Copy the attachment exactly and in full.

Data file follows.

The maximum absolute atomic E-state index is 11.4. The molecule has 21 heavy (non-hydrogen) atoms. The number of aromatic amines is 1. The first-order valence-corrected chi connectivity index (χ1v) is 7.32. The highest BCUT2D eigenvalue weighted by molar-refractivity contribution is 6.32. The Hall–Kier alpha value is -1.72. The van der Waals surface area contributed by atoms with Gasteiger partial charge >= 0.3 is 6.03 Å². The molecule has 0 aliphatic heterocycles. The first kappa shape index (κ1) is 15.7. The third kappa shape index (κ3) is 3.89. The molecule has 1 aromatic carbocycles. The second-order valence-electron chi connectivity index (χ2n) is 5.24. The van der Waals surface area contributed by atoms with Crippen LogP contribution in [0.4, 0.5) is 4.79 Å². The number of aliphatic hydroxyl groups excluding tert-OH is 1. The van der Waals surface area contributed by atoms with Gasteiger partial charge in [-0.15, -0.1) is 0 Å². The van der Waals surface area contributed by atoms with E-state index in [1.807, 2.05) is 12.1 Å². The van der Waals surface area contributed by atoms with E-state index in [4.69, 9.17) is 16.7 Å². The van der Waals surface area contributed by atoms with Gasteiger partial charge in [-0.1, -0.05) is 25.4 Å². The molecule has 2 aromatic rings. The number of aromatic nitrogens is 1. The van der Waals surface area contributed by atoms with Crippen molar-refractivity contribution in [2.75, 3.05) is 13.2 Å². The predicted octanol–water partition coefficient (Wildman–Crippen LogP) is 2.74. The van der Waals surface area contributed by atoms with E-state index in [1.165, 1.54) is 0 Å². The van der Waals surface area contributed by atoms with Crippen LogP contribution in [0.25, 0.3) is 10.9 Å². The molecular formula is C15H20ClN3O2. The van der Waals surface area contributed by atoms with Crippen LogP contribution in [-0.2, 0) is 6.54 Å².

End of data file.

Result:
The maximum absolute atomic E-state index is 11.4. The molecule has 21 heavy (non-hydrogen) atoms. The number of aromatic amines is 1. The first-order valence-corrected chi connectivity index (χ1v) is 7.32. The highest BCUT2D eigenvalue weighted by molar-refractivity contribution is 6.32. The Hall–Kier alpha value is -1.72. The van der Waals surface area contributed by atoms with Gasteiger partial charge >= 0.3 is 6.03 Å². The molecule has 0 aliphatic heterocycles. The first kappa shape index (κ1) is 15.7. The third kappa shape index (κ3) is 3.89. The molecule has 1 aromatic carbocycles. The second-order valence-electron chi connectivity index (χ2n) is 5.24. The van der Waals surface area contributed by atoms with Crippen LogP contribution in [0.4, 0.5) is 4.79 Å². The number of aliphatic hydroxyl groups excluding tert-OH is 1. The van der Waals surface area contributed by atoms with Gasteiger partial charge in [-0.15, -0.1) is 0 Å². The van der Waals surface area contributed by atoms with E-state index in [1.807, 2.05) is 12.1 Å². The van der Waals surface area contributed by atoms with E-state index in [4.69, 9.17) is 16.7 Å². The van der Waals surface area contributed by atoms with Gasteiger partial charge in [-0.1, -0.05) is 25.4 Å². The molecule has 2 aromatic rings. The number of aromatic nitrogens is 1. The van der Waals surface area contributed by atoms with Crippen molar-refractivity contribution in [2.75, 3.05) is 13.2 Å². The predicted octanol–water partition coefficient (Wildman–Crippen LogP) is 2.74. The van der Waals surface area contributed by atoms with E-state index in [1.165, 1.54) is 0 Å². The van der Waals surface area contributed by atoms with Crippen LogP contribution in [0.25, 0.3) is 10.9 Å². The molecular formula is C15H20ClN3O2. The van der Waals surface area contributed by atoms with Crippen LogP contribution in [-0.2, 0) is 6.54 Å².